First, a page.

The thing is, digital-only fashion hasn’t taken off on its own. At the ZERO10 popup, the crowd seemed sparse – I checked with an employee, who confirmed that around 200 people visit the space in a day. The physical space, especially the dressing rooms, confused May, a tech company employee who came to the popup due to an interest in “different retail experiences.” Although it’s “a little weird,” she decided the popup was a “homage to classic retail.”
In my experience and on the official app platforms, the clothes have issues and don’t seem to fit well. If the goal is to meet the needs of social media influencers who already regularly use image-editing apps like Facetune, you’d expect the clothes to look like the real thing – or at least not leave the collars fluttering. in the air next to your neck.
“According to these retailers, we are all born naked in the metaverse.”
“There’s a lot of room for improvement in the fit,” Celine, a graduate student in art criticism who attended the pop-up and talked about it on Instagram, told The Daily Beast. Rather than make any statement about the future of fashion, she decided to post photos of the pop-up to be candid and “quirky.” But she said she probably wouldn’t spend the money on digital-only fashion (which comes on top of free outfits, sometimes as NFTs).
Perhaps the most dangerous misconception about digital-only fashion is that it’s a green, guilt-free alternative to the well-known labor and durability issues associated with fast fashion. . “Sustainable self-expression” seems to be a selling point for these companies’ products,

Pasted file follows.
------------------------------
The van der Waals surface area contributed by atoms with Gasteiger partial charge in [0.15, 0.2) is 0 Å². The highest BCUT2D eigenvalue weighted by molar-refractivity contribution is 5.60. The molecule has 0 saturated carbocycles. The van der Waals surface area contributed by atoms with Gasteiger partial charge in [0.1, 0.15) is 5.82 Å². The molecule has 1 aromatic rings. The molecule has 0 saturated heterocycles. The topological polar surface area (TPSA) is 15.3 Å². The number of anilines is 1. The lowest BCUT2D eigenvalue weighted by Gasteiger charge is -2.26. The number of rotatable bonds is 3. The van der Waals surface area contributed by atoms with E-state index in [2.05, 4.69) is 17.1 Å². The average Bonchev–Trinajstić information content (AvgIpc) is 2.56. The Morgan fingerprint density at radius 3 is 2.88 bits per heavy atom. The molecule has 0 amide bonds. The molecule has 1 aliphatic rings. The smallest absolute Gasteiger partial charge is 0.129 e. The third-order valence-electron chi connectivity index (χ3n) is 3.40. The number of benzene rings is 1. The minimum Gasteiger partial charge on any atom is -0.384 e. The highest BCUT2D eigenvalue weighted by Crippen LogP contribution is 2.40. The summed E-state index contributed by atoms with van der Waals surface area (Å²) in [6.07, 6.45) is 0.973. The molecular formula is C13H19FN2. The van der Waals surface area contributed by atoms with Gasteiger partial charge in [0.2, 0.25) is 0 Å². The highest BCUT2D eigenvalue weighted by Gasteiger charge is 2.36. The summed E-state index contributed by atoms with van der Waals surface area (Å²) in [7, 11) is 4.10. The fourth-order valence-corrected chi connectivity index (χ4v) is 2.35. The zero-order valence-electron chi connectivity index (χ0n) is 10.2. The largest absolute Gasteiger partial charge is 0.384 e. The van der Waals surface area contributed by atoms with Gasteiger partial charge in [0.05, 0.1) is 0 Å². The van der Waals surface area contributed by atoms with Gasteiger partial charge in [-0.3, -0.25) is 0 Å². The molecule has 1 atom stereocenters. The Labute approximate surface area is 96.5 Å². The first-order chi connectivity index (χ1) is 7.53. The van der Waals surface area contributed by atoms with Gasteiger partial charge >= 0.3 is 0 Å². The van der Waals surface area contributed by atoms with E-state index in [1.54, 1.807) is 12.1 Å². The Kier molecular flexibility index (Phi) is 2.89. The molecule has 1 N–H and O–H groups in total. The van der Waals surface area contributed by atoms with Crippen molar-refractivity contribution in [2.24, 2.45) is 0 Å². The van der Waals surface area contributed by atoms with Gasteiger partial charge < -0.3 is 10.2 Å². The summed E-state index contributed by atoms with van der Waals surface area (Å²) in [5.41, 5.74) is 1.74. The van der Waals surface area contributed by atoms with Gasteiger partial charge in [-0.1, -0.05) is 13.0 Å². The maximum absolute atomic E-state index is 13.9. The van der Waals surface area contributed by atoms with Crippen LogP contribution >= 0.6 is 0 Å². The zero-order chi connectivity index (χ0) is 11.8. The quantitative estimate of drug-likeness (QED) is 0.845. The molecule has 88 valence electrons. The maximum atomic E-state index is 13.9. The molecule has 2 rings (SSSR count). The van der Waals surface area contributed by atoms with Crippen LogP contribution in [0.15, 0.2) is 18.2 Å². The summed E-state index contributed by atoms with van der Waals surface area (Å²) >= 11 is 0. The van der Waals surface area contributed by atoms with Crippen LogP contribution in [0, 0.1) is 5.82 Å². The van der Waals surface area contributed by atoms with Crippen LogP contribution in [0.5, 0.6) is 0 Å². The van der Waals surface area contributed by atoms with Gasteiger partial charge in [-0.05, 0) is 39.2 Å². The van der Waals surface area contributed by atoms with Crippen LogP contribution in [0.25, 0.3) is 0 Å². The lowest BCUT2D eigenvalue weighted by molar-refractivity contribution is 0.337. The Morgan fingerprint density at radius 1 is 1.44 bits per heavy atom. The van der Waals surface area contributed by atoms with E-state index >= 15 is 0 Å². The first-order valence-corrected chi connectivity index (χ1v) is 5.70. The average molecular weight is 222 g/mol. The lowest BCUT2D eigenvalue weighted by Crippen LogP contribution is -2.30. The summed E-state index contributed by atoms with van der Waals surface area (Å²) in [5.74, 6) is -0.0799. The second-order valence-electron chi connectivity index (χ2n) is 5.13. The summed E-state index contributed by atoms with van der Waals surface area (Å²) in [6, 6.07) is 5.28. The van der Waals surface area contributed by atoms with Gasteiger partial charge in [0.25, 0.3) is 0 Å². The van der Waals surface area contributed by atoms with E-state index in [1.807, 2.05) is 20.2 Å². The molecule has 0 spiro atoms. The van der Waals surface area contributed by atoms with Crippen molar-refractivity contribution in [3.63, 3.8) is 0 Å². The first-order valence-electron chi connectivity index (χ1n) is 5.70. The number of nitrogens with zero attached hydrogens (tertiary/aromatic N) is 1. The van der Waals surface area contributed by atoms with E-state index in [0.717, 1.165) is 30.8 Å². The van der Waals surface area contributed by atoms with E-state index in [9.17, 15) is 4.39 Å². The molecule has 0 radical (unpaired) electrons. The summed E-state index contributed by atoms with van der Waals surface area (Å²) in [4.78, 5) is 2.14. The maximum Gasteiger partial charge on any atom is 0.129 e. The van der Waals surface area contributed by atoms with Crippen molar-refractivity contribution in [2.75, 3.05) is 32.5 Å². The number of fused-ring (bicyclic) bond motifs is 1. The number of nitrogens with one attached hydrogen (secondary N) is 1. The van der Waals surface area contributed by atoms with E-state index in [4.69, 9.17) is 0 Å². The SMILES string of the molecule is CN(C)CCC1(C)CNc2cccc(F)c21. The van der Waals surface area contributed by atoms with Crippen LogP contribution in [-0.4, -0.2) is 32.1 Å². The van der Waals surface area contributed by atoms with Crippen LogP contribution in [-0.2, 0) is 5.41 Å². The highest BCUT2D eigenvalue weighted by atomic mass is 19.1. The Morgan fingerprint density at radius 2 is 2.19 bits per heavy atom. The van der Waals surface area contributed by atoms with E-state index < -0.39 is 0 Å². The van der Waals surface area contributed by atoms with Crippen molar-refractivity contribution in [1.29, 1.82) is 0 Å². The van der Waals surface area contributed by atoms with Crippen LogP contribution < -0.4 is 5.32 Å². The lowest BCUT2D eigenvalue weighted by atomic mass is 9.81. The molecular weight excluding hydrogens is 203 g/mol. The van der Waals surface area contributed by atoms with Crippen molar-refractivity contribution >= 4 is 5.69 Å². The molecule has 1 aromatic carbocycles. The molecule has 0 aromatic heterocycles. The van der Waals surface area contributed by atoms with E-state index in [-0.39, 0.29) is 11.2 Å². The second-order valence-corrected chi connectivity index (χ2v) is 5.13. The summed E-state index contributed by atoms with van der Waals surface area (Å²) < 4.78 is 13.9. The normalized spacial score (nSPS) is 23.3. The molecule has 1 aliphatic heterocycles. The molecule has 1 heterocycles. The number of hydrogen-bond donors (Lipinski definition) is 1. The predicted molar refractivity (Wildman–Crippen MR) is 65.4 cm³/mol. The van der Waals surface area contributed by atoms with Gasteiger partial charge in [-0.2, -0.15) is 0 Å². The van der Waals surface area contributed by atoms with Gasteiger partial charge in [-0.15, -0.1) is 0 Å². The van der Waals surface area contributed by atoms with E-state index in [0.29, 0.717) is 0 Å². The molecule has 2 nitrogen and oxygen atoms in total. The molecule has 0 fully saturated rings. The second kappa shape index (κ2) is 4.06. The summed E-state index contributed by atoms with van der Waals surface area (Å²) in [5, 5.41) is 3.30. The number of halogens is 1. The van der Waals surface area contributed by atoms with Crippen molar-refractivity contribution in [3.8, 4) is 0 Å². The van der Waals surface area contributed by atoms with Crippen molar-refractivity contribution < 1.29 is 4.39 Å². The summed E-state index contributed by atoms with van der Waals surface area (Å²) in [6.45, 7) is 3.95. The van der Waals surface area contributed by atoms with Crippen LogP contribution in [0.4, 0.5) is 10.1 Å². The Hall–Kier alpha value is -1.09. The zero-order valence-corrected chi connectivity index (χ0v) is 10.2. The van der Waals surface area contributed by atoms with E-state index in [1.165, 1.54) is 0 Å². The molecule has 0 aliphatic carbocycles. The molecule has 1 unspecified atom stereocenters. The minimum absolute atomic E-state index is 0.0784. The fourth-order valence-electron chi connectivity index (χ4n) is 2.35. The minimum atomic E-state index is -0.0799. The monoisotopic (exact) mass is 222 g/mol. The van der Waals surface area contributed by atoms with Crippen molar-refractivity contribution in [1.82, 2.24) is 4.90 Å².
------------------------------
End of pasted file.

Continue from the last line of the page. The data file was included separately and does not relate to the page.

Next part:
Yet there seems to be no consideration for the energy it will take to power the metaverse. Digital fashion is strongly linked to the buying and selling of NFTs with cryptocurrencies, which has real and devastating environmental impacts. Currently, existing research has primarily focused on how aspects of the metaverse can reduce carbon emissions, and future work to quantify the energy expenditure of processing, trading, and hosting digital selves and objects. as AR clothing is required.
But a more pressing issue is that digital fashion hasn’t found its purpose. The way young people see themselves using digital fashion is different from how brands currently sell to them. Celine, for example, said she would like to see a future in which digital fashion offers an accessible alternative for all bodies and abilities and “fits” those bodies well.
For digital fashion to bring cohesion to a user’s online personas, there would need to be greater integration across platforms and technologies, Celine said. Outfits that can be worn in AR, VR, video games and that exist as NFTs are, for the most part, made separately and cannot be part of a unified “brand”.
Greater accessibility and personalization of what’s on offer today would also attract new users and make them feel like they can use digital fashion as a form of self-expression. But that won’t happen if a handful of small businesses continue to corner the digital market in the hope of turning a profit. The lack of democratization smacks of the classic rulebook used by brick-and-mortar retail and traditional businesses, Celine added.
“It just fuels the well-oiled machine that is capitalism in America,” she said.